A Poem for Barry

A poem for Barry MacSweeney, in time for Sunday’s BBC Radio 4 documentary (4.30pm). This is from my collection How To Build A City and was written, I think, in 2003.


On Kinder Scout


All the skies are leased anyway
– Barry MacSweeney, Pearl


We marvel how the peat bog got this high and black,
pause by the whitewashed trig point.
Bold wiry sheep sneak between boulders
where the wind is like a papercut or a slap in the face,
where I have lost all comfort of companionship,
where alliances wane, treaties wrench
under a few words’ stony hairline fracture.

Consider loneliness : the absence of anything to say
but isn’t it beautiful up here in the sidewinding rain
and isn’t it time to turn back off the moor,
find a spot to camp. I hadn’t gauged our selfishness.

Up here in cowberry, crowberry,
moonwort and asphodel
it’s a fishbone in the throat
and I wish for pylons and concrete and railway tracks
where we are content with lines and with each other.

This language is not our own:
all the oxygen makes us mad.


I hope as many people as possible are able to tune in to the documentary. I am an unashamed evangelist for Barry’s work, which is astonishing, challenging, funny and dark. Also featured in the programme are the writers Iain Sinclair, Terry Kelly, Sean O’Brien, Jackie Litherland and Paul Batchelor.


The World Today – Poetry goes Primetime

There is nothing cooler than being chauffeur-driven across London, east to west, to Television Centre by a requisitioned BBC car. The sense of temporary authority – an invitation from the Establishment – is palpable. As we rose onto the Westway, the outside world was something else, below me – minions, peasants, plebs. They have nothing to say. I am on the magic telly box.

OK, so it wasn’t exactly like that. But I had fun. I was invited – all very last-minute – to appear on The World Today presented by the amazing Zenaib Badawi. Of course, I wasn’t shocked to hear that The World Today not only goes out live on BBC4, but also on BBC World to over 200 countries. No, not at all. I took it in my stride. Obviously.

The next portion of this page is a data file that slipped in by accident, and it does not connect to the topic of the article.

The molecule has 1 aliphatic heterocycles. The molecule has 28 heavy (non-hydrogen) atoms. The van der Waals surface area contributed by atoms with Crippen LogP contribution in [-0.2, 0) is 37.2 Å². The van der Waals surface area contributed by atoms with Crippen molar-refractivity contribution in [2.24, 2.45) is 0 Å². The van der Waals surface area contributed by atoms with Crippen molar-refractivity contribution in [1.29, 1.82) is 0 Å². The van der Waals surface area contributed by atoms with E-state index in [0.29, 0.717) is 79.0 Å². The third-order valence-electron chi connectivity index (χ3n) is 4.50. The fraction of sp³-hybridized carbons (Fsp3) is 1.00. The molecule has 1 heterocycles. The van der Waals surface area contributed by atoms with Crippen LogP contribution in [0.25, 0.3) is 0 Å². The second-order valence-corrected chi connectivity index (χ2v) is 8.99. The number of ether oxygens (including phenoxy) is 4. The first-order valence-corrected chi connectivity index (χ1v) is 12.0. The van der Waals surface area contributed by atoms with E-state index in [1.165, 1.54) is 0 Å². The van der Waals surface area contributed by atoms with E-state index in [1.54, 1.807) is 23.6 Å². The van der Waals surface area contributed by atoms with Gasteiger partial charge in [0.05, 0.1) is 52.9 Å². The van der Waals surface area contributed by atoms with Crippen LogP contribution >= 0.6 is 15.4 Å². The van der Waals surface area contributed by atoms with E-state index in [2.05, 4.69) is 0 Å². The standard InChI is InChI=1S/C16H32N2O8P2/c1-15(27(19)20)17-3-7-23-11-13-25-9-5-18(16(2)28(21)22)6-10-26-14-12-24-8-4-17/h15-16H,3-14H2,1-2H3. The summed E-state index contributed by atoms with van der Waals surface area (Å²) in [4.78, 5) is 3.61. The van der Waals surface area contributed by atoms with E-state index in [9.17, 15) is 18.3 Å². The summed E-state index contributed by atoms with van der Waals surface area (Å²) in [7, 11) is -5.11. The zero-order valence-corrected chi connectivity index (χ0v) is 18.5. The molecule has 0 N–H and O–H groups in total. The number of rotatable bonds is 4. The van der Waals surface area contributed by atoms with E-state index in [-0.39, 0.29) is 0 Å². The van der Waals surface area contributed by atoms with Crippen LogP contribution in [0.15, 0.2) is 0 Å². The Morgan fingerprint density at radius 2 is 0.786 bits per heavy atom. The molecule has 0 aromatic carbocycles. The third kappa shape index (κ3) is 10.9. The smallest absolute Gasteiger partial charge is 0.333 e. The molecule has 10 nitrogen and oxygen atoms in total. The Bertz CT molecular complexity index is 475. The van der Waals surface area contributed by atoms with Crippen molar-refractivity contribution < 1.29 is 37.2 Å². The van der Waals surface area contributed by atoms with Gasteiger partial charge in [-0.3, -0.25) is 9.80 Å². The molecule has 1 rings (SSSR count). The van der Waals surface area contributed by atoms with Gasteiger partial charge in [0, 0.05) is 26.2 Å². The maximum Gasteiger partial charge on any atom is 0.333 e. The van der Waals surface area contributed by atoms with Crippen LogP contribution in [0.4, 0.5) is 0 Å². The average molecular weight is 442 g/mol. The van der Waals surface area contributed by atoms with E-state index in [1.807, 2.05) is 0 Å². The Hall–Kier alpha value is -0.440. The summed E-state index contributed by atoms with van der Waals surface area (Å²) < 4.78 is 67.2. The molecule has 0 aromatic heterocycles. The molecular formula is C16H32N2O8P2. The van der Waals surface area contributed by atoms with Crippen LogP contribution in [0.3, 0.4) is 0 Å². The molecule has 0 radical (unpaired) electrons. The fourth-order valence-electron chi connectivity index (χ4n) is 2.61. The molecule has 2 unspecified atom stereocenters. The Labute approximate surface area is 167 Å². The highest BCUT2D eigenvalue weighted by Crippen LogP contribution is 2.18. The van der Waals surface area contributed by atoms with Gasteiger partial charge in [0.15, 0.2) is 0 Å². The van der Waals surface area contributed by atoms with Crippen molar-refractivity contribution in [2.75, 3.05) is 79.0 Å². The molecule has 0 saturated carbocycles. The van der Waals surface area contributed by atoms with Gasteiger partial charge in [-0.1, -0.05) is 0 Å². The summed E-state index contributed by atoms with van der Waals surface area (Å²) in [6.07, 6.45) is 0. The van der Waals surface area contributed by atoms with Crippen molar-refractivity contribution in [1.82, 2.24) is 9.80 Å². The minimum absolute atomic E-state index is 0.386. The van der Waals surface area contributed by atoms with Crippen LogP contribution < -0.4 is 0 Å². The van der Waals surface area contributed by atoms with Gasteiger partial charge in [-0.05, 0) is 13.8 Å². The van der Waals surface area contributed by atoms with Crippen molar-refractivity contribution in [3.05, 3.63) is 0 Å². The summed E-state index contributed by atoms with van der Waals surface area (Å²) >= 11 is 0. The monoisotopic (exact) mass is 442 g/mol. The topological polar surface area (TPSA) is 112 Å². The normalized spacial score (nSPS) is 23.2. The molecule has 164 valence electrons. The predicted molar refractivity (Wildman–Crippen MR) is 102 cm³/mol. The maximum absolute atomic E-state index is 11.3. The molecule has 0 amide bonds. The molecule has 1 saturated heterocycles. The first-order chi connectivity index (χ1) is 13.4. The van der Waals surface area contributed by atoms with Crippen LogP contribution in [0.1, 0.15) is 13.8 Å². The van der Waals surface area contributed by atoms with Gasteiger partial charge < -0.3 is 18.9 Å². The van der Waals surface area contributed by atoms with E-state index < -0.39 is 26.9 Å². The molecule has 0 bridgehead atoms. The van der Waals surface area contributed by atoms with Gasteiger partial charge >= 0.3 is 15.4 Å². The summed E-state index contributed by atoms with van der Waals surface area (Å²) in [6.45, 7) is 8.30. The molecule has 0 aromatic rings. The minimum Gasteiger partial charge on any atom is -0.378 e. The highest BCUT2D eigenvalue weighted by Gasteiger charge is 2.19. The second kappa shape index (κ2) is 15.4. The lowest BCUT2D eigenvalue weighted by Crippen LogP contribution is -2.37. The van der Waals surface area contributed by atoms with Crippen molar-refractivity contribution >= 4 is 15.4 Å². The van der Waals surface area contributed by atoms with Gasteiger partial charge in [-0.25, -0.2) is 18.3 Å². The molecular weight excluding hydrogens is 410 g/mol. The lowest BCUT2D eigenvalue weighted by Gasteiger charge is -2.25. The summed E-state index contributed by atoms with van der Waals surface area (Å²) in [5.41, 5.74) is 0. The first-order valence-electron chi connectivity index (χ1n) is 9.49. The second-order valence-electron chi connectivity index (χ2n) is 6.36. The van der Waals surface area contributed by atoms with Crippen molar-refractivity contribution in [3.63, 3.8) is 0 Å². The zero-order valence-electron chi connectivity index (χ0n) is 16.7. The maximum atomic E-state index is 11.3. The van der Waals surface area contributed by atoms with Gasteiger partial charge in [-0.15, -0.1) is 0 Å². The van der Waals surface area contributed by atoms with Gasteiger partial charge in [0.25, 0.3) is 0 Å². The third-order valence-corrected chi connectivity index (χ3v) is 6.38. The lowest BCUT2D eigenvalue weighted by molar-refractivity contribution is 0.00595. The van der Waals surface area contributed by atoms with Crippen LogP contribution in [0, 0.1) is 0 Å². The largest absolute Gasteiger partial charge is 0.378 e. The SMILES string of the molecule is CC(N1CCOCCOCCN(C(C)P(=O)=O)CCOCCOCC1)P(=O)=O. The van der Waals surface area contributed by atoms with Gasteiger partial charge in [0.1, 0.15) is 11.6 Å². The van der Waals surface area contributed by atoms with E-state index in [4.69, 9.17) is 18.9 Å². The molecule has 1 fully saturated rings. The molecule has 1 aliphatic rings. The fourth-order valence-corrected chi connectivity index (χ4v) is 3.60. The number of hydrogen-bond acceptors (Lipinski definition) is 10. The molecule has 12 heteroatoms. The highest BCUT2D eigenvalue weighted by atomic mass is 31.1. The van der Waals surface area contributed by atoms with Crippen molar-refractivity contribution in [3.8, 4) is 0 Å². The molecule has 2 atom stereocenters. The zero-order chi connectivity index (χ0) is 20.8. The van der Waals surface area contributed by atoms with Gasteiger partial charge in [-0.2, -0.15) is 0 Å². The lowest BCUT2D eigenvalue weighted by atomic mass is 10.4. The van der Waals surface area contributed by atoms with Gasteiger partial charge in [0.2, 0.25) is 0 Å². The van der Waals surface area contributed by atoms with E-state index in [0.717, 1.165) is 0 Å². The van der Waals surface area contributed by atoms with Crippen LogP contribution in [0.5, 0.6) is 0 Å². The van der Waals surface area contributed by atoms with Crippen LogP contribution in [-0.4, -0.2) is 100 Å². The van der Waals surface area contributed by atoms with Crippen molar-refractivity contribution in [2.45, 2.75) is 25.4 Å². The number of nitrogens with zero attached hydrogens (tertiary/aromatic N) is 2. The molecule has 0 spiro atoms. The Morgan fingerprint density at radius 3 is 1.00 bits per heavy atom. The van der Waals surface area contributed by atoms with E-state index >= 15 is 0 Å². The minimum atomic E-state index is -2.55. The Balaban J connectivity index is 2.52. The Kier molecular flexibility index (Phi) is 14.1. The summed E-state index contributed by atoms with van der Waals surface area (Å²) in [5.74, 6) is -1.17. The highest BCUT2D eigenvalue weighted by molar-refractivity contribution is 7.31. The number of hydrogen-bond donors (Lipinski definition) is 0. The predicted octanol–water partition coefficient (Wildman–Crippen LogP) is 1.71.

I was representing/reprezenting poetry along with beat stalwart Michael Horovitz (don’t mention the kazoo); the discussion, whilst brief, was lively and interesting. It didn’t just focus on the Oxford Poetry Professorship scandal (thank god), but ranged more widely into, for instance, the affect of the internet on poetry. I’ve gotta say, Zenaib is a real pro – even managing to handle the kazoo* surprise with style and good humour. Here are a few screengrabs from my fifteen minutes of fame.




* Sorry, I should give Michael’s instrument its proper name – The Anglo-Saxophone.

Blood, Sweat, Tears and Poetry

Today I spent a couple of hours at the Bishopsgate Institute being interviewed for BBC Radio 3 by Patience Agbabi and her producer Simon Evans. It’s for a programme called ‘Blood, Sweat, Tears and Poetry’, broadcast for National Poetry Day on 9th October at 11.30am. This year’s theme is ‘Work’ so they’ve been interviewing poets who have been ‘resident’ in workplaces (from April to July 2008 I was the Bishopsgate’s first ever Poet in Residence).

Of course, many artists and writers spend their lives in perpetual guilt that they’re not doing ‘proper’ jobs. Seamus Heaney’s famous poem ‘Digging’ – in which the father’s spade is transformed into the son’s ‘squat pen’ – comes to mind.

In other news – I am soon to move into a garret in Aldgate. True enough.

Berets by registered post, please.